Mar 8, 2019, Jackson (TN) Sun: Why are our teenagers so depressed? https://www.jacksonsun.com/story/news/local/2019/03/08/why-our-teenagers-so-depressed/3106236002 / There’s a new epidemic attacking our society: adolescent depression. Over the last decade, the rates have been steadily inclining and the stats are alarming. According to a recent report by BlueCross/BlueShield in 2018 the depression rate for adolescents (ages 12–17) since 2013 has risen 63 percent: 47 percent for teenage boys and 65 percent for teenage girls. Recent studies indicate that up to 20 percent of all teens in the U.S. suffer from clinical depression: that’s one-in-five. According to the Johns Hopkins Health Review (fall/winter 2017), around 3 million young people between 12 and 17 had experienced at least one major depressive episode over the course of a one-year period . This finding was consistent no matter the geographical location, whether among urban, rural, or suburban populations. Moreover, various alarming behaviors, such as self-harm, have also been growing. … We all know that being a teenager can be difficult, especially with all the physical, psychological and social changes occurring at this pivotal time in life. While it’s normal for young people to experience ups and downs, sometimes depression may become a chronic condition. Contributing to the problem includes such things as unrealistic expectations, romantic relationship heartbreaks, academic pressure, and extracurricular stress. … With the general increased level of stress in our society, which triggers depression and mood disorders, those who are genetically or personality-wise predisposed to it, are particularly susceptible to the emergence of various symptoms during the confusing and difficult developmental stage of adolescence. … Dr. Ryan Fraser is an associate professor of clinical mental health counseling at Freed-Hardeman University and licensed clinical pastoral therapist.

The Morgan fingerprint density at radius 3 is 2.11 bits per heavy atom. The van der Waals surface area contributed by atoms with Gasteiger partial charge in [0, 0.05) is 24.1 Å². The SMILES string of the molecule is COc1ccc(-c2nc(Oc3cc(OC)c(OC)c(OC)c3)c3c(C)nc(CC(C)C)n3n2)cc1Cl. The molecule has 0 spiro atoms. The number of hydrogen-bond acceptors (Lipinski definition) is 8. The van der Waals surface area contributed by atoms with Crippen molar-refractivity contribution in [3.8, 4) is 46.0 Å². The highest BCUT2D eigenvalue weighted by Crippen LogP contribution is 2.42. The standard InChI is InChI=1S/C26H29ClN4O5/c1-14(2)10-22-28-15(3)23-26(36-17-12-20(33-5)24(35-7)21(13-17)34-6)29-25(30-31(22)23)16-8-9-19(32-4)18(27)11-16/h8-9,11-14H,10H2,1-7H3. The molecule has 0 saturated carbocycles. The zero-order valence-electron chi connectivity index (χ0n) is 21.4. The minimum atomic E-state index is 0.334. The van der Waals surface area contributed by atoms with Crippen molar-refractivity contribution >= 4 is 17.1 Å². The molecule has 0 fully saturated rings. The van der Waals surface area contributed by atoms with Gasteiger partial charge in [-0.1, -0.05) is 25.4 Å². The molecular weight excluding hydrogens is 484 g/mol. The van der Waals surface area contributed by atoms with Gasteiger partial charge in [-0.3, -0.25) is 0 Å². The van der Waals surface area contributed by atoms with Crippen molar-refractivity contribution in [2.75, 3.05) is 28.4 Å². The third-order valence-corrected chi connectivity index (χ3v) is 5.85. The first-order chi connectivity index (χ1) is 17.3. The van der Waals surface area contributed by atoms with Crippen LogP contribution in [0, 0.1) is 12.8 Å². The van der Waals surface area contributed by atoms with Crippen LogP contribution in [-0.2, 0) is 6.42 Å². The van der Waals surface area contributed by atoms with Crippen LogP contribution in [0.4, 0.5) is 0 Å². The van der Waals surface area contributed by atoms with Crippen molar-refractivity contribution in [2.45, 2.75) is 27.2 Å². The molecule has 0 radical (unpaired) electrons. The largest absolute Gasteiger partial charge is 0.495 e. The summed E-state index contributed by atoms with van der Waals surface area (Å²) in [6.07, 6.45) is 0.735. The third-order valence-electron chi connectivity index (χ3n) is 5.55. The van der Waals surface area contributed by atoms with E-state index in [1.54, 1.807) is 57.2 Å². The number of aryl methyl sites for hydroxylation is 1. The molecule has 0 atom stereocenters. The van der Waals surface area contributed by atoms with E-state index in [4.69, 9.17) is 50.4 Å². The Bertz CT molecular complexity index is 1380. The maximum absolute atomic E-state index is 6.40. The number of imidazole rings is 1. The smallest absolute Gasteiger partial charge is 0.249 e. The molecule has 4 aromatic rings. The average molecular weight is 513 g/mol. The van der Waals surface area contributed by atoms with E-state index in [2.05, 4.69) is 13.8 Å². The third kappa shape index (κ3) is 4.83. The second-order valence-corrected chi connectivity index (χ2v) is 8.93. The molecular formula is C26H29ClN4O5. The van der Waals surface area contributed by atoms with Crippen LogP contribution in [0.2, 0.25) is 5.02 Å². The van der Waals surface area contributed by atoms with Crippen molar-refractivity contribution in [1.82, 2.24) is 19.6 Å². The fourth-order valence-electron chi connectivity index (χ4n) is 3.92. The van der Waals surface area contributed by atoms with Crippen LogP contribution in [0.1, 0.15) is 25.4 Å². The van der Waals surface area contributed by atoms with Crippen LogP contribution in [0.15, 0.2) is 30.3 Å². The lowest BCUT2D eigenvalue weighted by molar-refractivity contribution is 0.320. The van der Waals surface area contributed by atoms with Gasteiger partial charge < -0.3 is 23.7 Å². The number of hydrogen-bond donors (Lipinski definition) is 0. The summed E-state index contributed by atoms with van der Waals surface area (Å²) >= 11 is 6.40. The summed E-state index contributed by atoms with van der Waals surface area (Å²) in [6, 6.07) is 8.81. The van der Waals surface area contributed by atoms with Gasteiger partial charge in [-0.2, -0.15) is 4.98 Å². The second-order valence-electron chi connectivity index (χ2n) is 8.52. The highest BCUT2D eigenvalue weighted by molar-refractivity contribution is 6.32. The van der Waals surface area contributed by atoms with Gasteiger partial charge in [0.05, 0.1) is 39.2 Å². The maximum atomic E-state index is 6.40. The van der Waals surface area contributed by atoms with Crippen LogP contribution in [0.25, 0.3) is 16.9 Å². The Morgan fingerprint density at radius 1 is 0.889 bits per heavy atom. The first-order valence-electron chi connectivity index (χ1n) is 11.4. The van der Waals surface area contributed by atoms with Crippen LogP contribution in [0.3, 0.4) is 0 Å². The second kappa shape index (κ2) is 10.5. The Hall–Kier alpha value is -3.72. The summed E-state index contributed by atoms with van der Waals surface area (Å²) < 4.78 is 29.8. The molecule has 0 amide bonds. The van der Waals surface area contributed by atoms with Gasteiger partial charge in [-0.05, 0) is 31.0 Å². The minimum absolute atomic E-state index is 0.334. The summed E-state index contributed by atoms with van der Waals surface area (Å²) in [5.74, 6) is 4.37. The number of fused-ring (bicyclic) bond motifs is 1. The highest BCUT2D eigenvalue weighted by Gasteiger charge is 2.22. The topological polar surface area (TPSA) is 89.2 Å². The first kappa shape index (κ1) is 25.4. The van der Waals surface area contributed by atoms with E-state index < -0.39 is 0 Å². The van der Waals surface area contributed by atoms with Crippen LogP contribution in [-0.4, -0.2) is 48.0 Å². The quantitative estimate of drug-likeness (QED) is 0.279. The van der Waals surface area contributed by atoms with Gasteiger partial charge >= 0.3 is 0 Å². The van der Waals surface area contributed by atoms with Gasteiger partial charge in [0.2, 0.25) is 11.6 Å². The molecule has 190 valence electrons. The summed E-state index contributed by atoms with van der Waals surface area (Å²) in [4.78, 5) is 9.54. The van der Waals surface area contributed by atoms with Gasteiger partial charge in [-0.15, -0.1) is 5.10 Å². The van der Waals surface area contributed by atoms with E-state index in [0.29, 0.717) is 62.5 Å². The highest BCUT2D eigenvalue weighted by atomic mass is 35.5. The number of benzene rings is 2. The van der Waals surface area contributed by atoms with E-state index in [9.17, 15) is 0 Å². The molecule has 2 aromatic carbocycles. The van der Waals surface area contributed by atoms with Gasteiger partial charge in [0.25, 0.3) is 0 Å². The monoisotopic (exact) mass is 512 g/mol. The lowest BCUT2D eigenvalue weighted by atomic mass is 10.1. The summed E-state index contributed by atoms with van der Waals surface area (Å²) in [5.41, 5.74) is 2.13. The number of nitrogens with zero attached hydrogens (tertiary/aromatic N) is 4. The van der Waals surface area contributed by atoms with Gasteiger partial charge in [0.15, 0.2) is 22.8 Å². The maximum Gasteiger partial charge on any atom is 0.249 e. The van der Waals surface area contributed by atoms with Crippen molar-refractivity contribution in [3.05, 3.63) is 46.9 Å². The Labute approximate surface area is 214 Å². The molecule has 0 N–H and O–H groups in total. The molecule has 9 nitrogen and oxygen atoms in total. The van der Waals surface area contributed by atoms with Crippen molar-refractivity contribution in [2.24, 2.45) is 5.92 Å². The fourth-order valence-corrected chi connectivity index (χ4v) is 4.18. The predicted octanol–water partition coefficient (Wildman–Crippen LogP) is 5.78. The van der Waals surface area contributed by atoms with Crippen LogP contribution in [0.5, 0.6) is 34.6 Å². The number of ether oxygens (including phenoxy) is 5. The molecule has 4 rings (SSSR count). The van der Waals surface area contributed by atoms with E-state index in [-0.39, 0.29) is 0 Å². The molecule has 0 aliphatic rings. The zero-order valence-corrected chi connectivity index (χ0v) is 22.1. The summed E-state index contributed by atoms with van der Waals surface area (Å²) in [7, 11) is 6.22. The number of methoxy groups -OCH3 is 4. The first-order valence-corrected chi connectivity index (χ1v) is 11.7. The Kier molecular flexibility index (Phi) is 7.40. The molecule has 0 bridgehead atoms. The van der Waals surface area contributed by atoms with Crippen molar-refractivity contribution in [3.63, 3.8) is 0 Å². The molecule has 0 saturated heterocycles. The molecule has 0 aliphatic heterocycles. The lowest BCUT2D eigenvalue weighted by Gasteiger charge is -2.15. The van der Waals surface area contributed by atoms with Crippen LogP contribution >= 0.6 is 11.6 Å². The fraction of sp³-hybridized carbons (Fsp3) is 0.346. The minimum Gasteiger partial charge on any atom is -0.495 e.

Children today are noticeably different from previous generations, and the proof is in the news coverage we see every day. This site shows you what’s happening in schools around the world. Children are increasingly disabled and chronically ill, and the education system has to accommodate them. Things we've long associated with autism, like sensory issues, repetitive behaviors, anxiety and lack of social skills, are now problems affecting mainstream students. Blame is predictably placed on bad parenting (otherwise known as trauma from home).
Addressing mental health needs is as important as academics for modern educators. This is an unrecognized disaster. The stories here are about children who can’t learn or behave like children have always been expected to. What childhood has become is a chilling portent for the future of mankind.